Museum purchases the Johnstown Mastodon, found in 1926, and installs first nature trail in North Chagrin Reservation.
White-Fuller expedition begins a three-month safari in Kenya; collects 139 large mammals of 30 different species, 100 small mammals and 600 birds. Museum establishes the Holden Arboretum in Kirtland, Ohio, with 100 acres of land donated by trustee Ben Bole and Roberta Holden Bole.
Museum-sponsors a “Trailside Museum” on the North Chagrin Reservation. Board appoints Harold L. Madison as Museum Director.
Balto dies. Museum mounts the heroic dog.
Museum installs The Hanna Star Dome, Ohio’s first planetarium.
The Board authorizes the formation of The Women’s Committee as a fund-raising arm for the Museum’s general operations. Kirtland Society also began this year. Museum acquires responsibility of the Brookside Zoo and manages it until 1957.
Dr. David Dunkle discovers the Nanotyrannus lancensis, originally named Gorgosaurus, in Montana.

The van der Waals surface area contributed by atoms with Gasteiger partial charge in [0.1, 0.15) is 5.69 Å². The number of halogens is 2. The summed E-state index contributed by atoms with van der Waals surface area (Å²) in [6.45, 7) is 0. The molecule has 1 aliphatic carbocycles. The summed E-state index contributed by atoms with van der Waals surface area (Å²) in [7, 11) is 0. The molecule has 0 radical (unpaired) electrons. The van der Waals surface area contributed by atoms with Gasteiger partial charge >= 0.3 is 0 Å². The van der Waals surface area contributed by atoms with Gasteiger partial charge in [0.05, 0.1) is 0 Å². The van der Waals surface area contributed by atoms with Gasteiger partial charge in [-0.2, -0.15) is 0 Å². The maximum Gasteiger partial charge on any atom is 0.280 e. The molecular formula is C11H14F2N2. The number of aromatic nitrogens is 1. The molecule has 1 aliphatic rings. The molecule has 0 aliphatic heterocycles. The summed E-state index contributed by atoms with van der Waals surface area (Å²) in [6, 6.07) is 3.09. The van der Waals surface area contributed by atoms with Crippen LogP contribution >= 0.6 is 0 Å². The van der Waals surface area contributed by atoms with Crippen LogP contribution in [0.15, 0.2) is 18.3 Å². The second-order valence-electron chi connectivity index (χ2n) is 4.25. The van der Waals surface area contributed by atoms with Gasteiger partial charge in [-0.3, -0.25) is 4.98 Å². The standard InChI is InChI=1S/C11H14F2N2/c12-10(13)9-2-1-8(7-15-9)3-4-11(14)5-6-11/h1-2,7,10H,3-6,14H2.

John Sherwin donates rare double elephant folio of Audubon’s Birds of America to the Museum.
Western Reserve University, later named Case Western Reserve University, donates the non-human osteological material from the Hamman-Todd collection to the Museum. Holden Arboretum becomes an independent corporation.
City of Cleveland leases 1 ½ acres in Wade Park to the Museum.
Museum expedition to Canon City, Colorado, unearths a 70-foot-long dinosaur skeleton named Haplocanthosaurus delfsi in honor of Edwin Delfs, expedition field leader. Museum opens Cleveland Aquarium in Gordon Park on Labor Day.
Museum acquires first natural areas properties, land on Kelley’s Island and Fern Lake Bog.
The Museum moves to its present location at 1 Wade Oval Drive in University Circle. Haplocanthosaurus delfsi is its first new major attraction.
The Museum builds the Ralph Mueller Planetarium and accepts the 10.5-inch Warner and Swasey telescope, built in 1899, from Western Reserve University.